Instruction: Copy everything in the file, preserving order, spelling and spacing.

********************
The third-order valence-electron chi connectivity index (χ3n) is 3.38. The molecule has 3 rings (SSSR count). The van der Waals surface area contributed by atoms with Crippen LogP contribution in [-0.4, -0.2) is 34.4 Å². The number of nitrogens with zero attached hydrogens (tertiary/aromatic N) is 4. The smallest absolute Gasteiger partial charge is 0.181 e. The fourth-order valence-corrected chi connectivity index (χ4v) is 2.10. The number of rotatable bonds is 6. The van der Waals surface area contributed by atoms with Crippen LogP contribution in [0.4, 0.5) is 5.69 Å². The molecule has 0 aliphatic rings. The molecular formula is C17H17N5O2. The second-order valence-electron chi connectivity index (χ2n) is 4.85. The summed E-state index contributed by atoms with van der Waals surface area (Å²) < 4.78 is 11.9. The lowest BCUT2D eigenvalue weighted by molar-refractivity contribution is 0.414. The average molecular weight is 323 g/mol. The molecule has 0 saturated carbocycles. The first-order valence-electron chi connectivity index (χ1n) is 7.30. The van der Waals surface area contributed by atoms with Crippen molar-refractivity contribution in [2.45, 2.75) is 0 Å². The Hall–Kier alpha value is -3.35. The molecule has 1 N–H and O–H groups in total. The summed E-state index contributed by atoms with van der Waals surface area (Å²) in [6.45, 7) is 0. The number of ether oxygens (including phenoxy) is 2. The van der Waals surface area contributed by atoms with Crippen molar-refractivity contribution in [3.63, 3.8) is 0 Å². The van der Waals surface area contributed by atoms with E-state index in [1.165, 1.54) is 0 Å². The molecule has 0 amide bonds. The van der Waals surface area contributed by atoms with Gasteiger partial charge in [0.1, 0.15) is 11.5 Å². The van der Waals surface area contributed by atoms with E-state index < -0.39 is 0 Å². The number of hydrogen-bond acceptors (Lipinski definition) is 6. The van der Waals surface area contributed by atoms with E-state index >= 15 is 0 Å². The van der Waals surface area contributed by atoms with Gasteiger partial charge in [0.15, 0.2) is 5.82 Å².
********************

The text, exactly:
The third-order valence-electron chi connectivity index (χ3n) is 3.38. The molecule has 3 rings (SSSR count). The van der Waals surface area contributed by atoms with Crippen LogP contribution in [-0.4, -0.2) is 34.4 Å². The number of nitrogens with zero attached hydrogens (tertiary/aromatic N) is 4. The smallest absolute Gasteiger partial charge is 0.181 e. The fourth-order valence-corrected chi connectivity index (χ4v) is 2.10. The number of rotatable bonds is 6. The van der Waals surface area contributed by atoms with Crippen LogP contribution in [0.4, 0.5) is 5.69 Å². The molecule has 0 aliphatic rings. The molecular formula is C17H17N5O2. The second-order valence-electron chi connectivity index (χ2n) is 4.85. The summed E-state index contributed by atoms with van der Waals surface area (Å²) < 4.78 is 11.9. The lowest BCUT2D eigenvalue weighted by molar-refractivity contribution is 0.414. The average molecular weight is 323 g/mol. The molecule has 0 saturated carbocycles. The first-order valence-electron chi connectivity index (χ1n) is 7.30. The van der Waals surface area contributed by atoms with Crippen molar-refractivity contribution in [2.45, 2.75) is 0 Å². The Hall–Kier alpha value is -3.35. The molecule has 1 N–H and O–H groups in total. The summed E-state index contributed by atoms with van der Waals surface area (Å²) in [6.45, 7) is 0. The number of ether oxygens (including phenoxy) is 2. The van der Waals surface area contributed by atoms with Crippen molar-refractivity contribution in [3.63, 3.8) is 0 Å². The van der Waals surface area contributed by atoms with E-state index in [1.165, 1.54) is 0 Å². The molecule has 0 amide bonds. The van der Waals surface area contributed by atoms with Gasteiger partial charge in [0.1, 0.15) is 11.5 Å². The van der Waals surface area contributed by atoms with E-state index < -0.39 is 0 Å². The number of hydrogen-bond acceptors (Lipinski definition) is 6. The van der Waals surface area contributed by atoms with E-state index >= 15 is 0 Å². The van der Waals surface area contributed by atoms with Gasteiger partial charge in [0.15, 0.2) is 5.82 Å².